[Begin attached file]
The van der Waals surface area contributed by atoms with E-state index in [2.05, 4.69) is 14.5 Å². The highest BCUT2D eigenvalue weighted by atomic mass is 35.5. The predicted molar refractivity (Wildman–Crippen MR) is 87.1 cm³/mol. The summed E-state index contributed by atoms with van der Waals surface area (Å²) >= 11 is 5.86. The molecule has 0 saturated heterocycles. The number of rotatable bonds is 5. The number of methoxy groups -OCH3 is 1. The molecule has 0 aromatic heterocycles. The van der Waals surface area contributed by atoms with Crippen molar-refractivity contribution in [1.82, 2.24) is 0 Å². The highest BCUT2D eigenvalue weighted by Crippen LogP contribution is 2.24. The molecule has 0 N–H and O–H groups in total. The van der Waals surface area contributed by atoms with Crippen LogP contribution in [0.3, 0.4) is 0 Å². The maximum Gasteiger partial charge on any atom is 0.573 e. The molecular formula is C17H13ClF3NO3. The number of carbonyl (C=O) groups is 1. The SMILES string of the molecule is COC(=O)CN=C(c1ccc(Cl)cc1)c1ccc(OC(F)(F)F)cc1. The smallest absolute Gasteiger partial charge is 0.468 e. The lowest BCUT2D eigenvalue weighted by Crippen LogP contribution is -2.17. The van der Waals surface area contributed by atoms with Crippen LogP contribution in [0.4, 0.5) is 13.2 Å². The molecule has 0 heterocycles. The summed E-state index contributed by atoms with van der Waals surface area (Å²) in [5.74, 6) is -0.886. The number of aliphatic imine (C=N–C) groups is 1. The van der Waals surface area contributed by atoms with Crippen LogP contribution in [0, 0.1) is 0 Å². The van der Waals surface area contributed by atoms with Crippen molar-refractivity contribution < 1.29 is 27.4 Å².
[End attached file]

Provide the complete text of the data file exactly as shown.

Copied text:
The van der Waals surface area contributed by atoms with E-state index in [2.05, 4.69) is 14.5 Å². The highest BCUT2D eigenvalue weighted by atomic mass is 35.5. The predicted molar refractivity (Wildman–Crippen MR) is 87.1 cm³/mol. The summed E-state index contributed by atoms with van der Waals surface area (Å²) >= 11 is 5.86. The molecule has 0 saturated heterocycles. The number of rotatable bonds is 5. The number of methoxy groups -OCH3 is 1. The molecule has 0 aromatic heterocycles. The van der Waals surface area contributed by atoms with Crippen molar-refractivity contribution in [1.82, 2.24) is 0 Å². The highest BCUT2D eigenvalue weighted by Crippen LogP contribution is 2.24. The molecule has 0 N–H and O–H groups in total. The van der Waals surface area contributed by atoms with Crippen LogP contribution in [0.3, 0.4) is 0 Å². The maximum Gasteiger partial charge on any atom is 0.573 e. The molecular formula is C17H13ClF3NO3. The number of carbonyl (C=O) groups is 1. The SMILES string of the molecule is COC(=O)CN=C(c1ccc(Cl)cc1)c1ccc(OC(F)(F)F)cc1. The smallest absolute Gasteiger partial charge is 0.468 e. The lowest BCUT2D eigenvalue weighted by Crippen LogP contribution is -2.17. The van der Waals surface area contributed by atoms with Crippen LogP contribution in [0.4, 0.5) is 13.2 Å². The molecule has 0 heterocycles. The summed E-state index contributed by atoms with van der Waals surface area (Å²) in [5.74, 6) is -0.886. The number of aliphatic imine (C=N–C) groups is 1. The van der Waals surface area contributed by atoms with Crippen LogP contribution in [0, 0.1) is 0 Å². The van der Waals surface area contributed by atoms with Crippen molar-refractivity contribution < 1.29 is 27.4 Å².